Race in Heart of Darkness

“All their meagre breasts, the violently dilated nostrils, the eyes stared stonily up-hill. The passed me within six inches, without a glance, complete, deathlike indifference of unhappy savages. Behind this raw matter one of the reclaimed, the product of the new forces at work, strolled despondently, carrying a rifle by its middle…white men being so much alike at a distance, that he could not tell who I might be.”

Conrad, Joseph. Heart of Darkness and Other Tales. “Heart of Darkness”, 117. Oxford: Oxford NY, 2002.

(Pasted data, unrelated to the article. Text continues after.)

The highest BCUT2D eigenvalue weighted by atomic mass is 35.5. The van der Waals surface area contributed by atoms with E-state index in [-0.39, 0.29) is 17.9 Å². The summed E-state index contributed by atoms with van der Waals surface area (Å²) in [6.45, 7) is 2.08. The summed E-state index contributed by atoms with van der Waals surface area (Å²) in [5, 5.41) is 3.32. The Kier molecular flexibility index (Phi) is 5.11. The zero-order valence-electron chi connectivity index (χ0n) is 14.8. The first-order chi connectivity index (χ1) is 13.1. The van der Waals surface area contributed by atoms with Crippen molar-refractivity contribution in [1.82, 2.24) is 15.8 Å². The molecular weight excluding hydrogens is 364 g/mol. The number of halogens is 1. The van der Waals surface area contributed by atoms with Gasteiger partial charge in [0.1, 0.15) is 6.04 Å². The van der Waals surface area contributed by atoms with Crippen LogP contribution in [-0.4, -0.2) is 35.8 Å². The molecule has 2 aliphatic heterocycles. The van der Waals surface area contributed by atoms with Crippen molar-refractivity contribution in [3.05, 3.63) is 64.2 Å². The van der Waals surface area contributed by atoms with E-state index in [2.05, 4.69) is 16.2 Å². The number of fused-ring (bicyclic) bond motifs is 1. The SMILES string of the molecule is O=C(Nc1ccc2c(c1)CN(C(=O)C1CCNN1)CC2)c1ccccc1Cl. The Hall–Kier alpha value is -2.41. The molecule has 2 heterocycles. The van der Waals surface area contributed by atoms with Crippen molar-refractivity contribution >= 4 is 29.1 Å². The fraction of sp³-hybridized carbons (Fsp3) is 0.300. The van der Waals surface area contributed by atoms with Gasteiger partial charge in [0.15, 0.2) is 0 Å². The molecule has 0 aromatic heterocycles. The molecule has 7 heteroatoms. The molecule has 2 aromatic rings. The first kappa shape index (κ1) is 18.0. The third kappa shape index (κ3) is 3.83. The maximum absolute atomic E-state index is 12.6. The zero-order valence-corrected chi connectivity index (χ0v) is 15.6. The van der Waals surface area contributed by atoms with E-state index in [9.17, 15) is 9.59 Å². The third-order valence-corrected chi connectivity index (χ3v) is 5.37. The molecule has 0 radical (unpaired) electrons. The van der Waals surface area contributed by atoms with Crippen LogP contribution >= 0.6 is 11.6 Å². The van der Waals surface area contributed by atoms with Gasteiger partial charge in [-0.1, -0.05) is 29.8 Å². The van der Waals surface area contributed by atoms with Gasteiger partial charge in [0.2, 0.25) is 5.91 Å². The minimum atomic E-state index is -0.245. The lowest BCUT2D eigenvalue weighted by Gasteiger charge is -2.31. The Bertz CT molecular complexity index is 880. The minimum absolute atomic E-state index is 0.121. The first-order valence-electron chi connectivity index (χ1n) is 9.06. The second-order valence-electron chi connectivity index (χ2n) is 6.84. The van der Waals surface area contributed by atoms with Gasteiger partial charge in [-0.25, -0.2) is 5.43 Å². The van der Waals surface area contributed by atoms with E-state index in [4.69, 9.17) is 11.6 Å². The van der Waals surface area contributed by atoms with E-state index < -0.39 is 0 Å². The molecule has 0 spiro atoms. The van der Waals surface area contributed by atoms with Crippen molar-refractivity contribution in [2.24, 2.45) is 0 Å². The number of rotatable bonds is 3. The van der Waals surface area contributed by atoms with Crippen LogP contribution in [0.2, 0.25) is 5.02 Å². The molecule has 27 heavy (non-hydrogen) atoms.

Going off of the conversation with which we left off last class, this passage serves for and  against Achebe’s argument that Heart of Darkness is a racially charged text.  The language Conrad uses is suggestive of racism whereas the African men are described as animals instead of humans. Conrad writes that Marlow observes the Africans as being ‘savages’, dehumanized and stripped of their identities. Conrad uses the delayed specification of referents which conveys emotions that need not be explicitly written: for instance, the reader gets a sense of not belonging from the sample text. Marlow refers to the Africans with racist language, but he feels he does not fit in with the white group as well. Marlow knows that he too is white but is hesitant to identify with the other white men. This issue suddenly does not seem so much a racial concern but rather a state of the human condition, which relates to Woolf’s theory on modernism.